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    Default Re: Leather Flying Jackets...

    I have the San Diego Leather Company A2 model. Their cut is not made with a cyclist in mind. I need to eat more In-N-Out or send it back and get the "standard slim" fit done to it. The shoulders and arms are okay, so I'm pretty sure I ordered the right size.

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    Default Re: Leather Flying Jackets...

    Quote Originally Posted by miwuksurfer View Post
    I have the San Diego Leather Company A2 model. Their cut is not made with a cyclist in mind. I need to eat more In-N-Out or send it back and get the "standard slim" fit done to it. The shoulders and arms are okay, so I'm pretty sure I ordered the right size.
    Civilian versions tend to be blousy. Real, period A2's are slim and a little on the skimpy side. The average size of an aircrewman in 1942 was 140lbs, 5' 8" tall. with a 38 chest. Sounds like a pretty good build for cycling, too!

    At 6' 1" tall and 160 lbs. my old man was able to fly only because he flew the P-47 Thunderbolt...an unusually roomy cockpit. And..he was a 90-Day Wonder. You can read about what that means..but it wasn't pretty. Think; Cannon Fodder.

    My Uncle was a Navy pilot and really fit the mold. When he passed away at 91 years old, he still had a 31-inch waist and was as lean as a fencepole.

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    Default Re: Leather Flying Jackets...

    Quote Originally Posted by chancerider View Post

    At 6' 1" tall and 160 lbs. my old man was able to fly only because he flew the P-47 Thunderbolt...an unusually roomy cockpit. And..he was a 90-Day Wonder. You can read about what that means..but it wasn't pretty. .
    A lot of people died in the early days of military aviation training. And when I say "a lot" I mean it. Not a few. More than hundreds. It was not for the pretty boy club or anything of the sort. It was a deadly business and they wore sheepskin lined leather jackets because the training survivors rode in B-17s, unpressurized and unheated (with O2 masks) over Europe at 35000 feet. It was not a luxury ride like it is today. Hence my reluctance to wear mine. The aviators of that era have my awe and respect and the jackets were not a fashion statement but a piece of survival equipment. When I am cold it's minor and I'm not being shot at and I will never need a parachute. Those missions were commanded by 23 year olds with giant stones. That's all.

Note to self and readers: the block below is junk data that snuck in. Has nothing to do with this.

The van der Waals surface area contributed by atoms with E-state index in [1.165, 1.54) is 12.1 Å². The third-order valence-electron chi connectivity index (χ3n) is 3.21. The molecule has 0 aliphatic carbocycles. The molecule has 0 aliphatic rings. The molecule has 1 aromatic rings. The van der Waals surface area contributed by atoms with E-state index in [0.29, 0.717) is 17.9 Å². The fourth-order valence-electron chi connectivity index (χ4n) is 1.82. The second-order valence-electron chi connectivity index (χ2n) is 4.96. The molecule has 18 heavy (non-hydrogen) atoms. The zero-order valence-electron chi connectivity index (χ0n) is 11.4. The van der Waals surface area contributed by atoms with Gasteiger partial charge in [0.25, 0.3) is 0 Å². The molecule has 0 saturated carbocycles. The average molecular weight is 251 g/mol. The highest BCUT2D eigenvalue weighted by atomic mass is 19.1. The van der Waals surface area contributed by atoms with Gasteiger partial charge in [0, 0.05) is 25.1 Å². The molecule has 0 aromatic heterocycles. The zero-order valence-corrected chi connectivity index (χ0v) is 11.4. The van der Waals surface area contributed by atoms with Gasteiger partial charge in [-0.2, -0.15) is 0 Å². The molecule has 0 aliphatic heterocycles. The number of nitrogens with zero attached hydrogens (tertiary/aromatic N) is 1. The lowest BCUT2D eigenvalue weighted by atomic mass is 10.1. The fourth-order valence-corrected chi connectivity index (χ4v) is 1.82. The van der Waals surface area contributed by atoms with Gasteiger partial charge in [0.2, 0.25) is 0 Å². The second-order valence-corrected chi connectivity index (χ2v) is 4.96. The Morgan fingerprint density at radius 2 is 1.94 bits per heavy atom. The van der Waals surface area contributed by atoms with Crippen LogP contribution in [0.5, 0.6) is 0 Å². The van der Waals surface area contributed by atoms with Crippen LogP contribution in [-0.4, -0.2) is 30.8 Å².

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    Default Re: Leather Flying Jackets...

    Quote Originally Posted by Saab2000 View Post
    Those missions were commanded by 23 year olds with giant stones. That's all.
    Pretty cool that a thread about leather jackets can provide some really interesting stories/information/history/etc. My family's service was Army, with no pilots (or jackets) in the bunch, but plenty of interesting mementos left behind. Grandpa was an OCS grad, but I hadn't heard the term 90-day wonder until this thread.

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    Default Re: Leather Flying Jackets...

    Quote Originally Posted by Matthew Strongin View Post
    Pretty cool that a thread about leather jackets can provide some really interesting stories/information/history/etc. My family's service was Army, with no pilots (or jackets) in the bunch, but plenty of interesting mementos left behind. Grandpa was an OCS grad, but I hadn't heard the term 90-day wonder until this thread.